BitDepth 622 - April 08

Photoshop, not chicks for free.
Photoshop for free

Editing in Photoshop Express feels professional but is limited to basics.

There are a few ways to get Adobe’s flagship image editing product, Photoshop, without paying for it. Some high-end scanners ship with a limited edition of the product and of course, there is piracy, simply stealing a copy either off the Internet or from a friend.
Now, noble padawan, there is another way, one that will align you with the force.
Joining the ranks of the incredibly expensive, vertical market focused Photoshop Extended (US$999), the merely expensive Photoshop (US$649), the photographer specific cousin, Photoshop Lightroom (US$299) and the prosumer focused Photoshop Elements (US$99) is the newest member of the new square iconed Photoshop family, Photoshop Express, a free online version of the product.
The notion of a web based photo editor isn’t new or exclusive to Adobe. The cleverly named Picnik is also free, with an option to purchase a premium plan for US$24.95 per year that eliminates advertising, beefs up the editing tools and promises additional content in the future.
Photoshop Express, currently in beta testing, is free and what you get is a bare bones image editor with the ability to create galleries and post images to your accounts, if you have them, on Flickr, Picasa and Photobucket.

What you get for nothing
Adobe generously offers 2GB of space for photos, but limits the size of images uploaded to 4000 pixels on the longest dimension and a file size on disk of no more than 10MB. Unsurprisingly, the upload dialog completely ignores TIFF and RAW files, which are unlikely to meet either requirement.
Uploads are fairly quick, even on my modest broadband connection and the online application is responsive, if simplistic.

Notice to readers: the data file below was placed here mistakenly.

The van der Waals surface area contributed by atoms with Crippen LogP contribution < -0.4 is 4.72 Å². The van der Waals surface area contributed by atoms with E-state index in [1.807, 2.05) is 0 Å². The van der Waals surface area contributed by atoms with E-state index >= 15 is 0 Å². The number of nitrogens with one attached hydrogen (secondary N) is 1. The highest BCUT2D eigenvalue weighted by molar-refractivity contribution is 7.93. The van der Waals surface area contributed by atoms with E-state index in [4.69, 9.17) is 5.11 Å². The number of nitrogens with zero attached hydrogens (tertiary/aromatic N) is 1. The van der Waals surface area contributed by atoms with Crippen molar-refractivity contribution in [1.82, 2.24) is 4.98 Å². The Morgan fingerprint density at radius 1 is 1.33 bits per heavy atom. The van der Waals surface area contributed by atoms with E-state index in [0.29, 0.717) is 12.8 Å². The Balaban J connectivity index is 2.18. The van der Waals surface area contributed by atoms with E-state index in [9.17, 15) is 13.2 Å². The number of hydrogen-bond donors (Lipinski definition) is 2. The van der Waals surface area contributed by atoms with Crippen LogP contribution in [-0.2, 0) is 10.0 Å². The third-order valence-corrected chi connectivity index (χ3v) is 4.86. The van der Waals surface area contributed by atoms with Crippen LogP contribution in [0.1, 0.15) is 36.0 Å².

On import, the images appear in a browser pane that mimics the interface used by the company’s professional Bridge and Lightroom products. Curiously, ratings that I applied in Lightroom to my images showed up in the Express interface, but captions disappeared.
Clearly focused on the photo editing novice, Photoshop Express offers only a few basic editing tools (no levels and curves here, pros) that are designed to tweak images into better shape.
The editing pane offers multiple thumbnail options which preview common changes and you can adjust the range of each effect, such as hue changes, sharpening and black and white transformations.
Using the online service, you have the sense that the engineers built a lot of smarts into the transforms, keeping changes within “reason,” and making it difficult, if not impossible to absolutely butcher an image.

Alternatives and rationales
Picnik, by comparison, is more mature and feature rich, even if it sports an interface that’s fun to the point of childish. There are more effects available in Picnik, including whimsical, if only marginally accurate Holga-ish and Lomo-ish filters and more photosharing and social networking sites are supported.
Adobe has more in the pot with Photoshop Express than some unexpected generosity with its famed image editing engine.
The product is built with their new Flex web software, which leverages their purchase of Macromedia’s Flash, so you’ll need to have the Flash plug-in installed to even see the Photoshop Express home page.
Like Buzzword, these websites also demonstrate the capabilities of Adobe’s newly acquired software when applied to creating web based software. If developers see that you can build not just games, but a word processor and an image editor in Flash based software, then it’s all upside for Adobe.
From that point of view, it isn’t surprising that Photoshop Express pales in comparison to its best of breed competition. Despite its noble lineage, the web version of Photoshop isn’t a better online image editor than Picnik, and the useful galleries that you can build on the Adobe site are a far cry from the utility of the popular Flickr.
Some unfortunate and legally possessive language in the contract boilerplate has also aroused concerns about the legal ramifications of uploading files to Photoshop Express.
It is slick looking, tough, and that attention to style will inevitably filter back to the scrappier looking market leaders, and then everyone gets better software in their browsers.

Photoshop Express
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